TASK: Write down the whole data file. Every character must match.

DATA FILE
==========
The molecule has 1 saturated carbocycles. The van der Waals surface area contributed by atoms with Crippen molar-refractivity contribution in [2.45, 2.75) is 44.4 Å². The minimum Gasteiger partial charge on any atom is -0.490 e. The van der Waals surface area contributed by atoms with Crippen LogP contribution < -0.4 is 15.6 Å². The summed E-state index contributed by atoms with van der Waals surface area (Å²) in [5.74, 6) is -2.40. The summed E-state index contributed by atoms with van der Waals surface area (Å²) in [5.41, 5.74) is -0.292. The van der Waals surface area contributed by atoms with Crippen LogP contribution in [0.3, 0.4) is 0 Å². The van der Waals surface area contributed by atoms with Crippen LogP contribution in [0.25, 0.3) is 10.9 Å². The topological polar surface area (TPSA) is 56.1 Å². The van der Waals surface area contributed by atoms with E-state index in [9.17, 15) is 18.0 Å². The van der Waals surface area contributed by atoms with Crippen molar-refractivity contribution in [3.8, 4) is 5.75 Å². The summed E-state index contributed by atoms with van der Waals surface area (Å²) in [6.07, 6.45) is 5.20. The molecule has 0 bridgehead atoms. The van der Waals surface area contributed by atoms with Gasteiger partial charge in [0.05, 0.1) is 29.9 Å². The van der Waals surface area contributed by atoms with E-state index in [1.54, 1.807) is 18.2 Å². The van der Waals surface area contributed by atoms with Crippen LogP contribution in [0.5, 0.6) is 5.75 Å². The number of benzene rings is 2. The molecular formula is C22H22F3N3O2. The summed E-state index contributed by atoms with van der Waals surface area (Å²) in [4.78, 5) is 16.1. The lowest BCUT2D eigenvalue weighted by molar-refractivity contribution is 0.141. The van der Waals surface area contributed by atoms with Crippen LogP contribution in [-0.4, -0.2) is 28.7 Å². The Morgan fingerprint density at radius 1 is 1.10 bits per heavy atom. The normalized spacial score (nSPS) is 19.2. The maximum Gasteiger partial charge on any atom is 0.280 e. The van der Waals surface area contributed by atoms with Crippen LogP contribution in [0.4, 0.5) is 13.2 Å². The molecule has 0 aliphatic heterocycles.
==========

The molecule has 1 saturated carbocycles. The van der Waals surface area contributed by atoms with Crippen molar-refractivity contribution in [2.45, 2.75) is 44.4 Å². The minimum Gasteiger partial charge on any atom is -0.490 e. The van der Waals surface area contributed by atoms with Crippen LogP contribution < -0.4 is 15.6 Å². The summed E-state index contributed by atoms with van der Waals surface area (Å²) in [5.74, 6) is -2.40. The summed E-state index contributed by atoms with van der Waals surface area (Å²) in [5.41, 5.74) is -0.292. The van der Waals surface area contributed by atoms with Crippen LogP contribution in [0.3, 0.4) is 0 Å². The van der Waals surface area contributed by atoms with Crippen LogP contribution in [0.25, 0.3) is 10.9 Å². The topological polar surface area (TPSA) is 56.1 Å². The van der Waals surface area contributed by atoms with E-state index in [9.17, 15) is 18.0 Å². The van der Waals surface area contributed by atoms with Crippen molar-refractivity contribution in [3.8, 4) is 5.75 Å². The summed E-state index contributed by atoms with van der Waals surface area (Å²) in [6.07, 6.45) is 5.20. The molecule has 0 bridgehead atoms. The van der Waals surface area contributed by atoms with Gasteiger partial charge in [0.05, 0.1) is 29.9 Å². The van der Waals surface area contributed by atoms with E-state index in [1.54, 1.807) is 18.2 Å². The van der Waals surface area contributed by atoms with Crippen LogP contribution in [0.5, 0.6) is 5.75 Å². The number of benzene rings is 2. The molecular formula is C22H22F3N3O2. The summed E-state index contributed by atoms with van der Waals surface area (Å²) in [4.78, 5) is 16.1. The lowest BCUT2D eigenvalue weighted by molar-refractivity contribution is 0.141. The van der Waals surface area contributed by atoms with Crippen LogP contribution in [-0.4, -0.2) is 28.7 Å². The Morgan fingerprint density at radius 1 is 1.10 bits per heavy atom. The normalized spacial score (nSPS) is 19.2. The maximum Gasteiger partial charge on any atom is 0.280 e. The van der Waals surface area contributed by atoms with Crippen LogP contribution in [0.4, 0.5) is 13.2 Å². The molecule has 0 aliphatic heterocycles.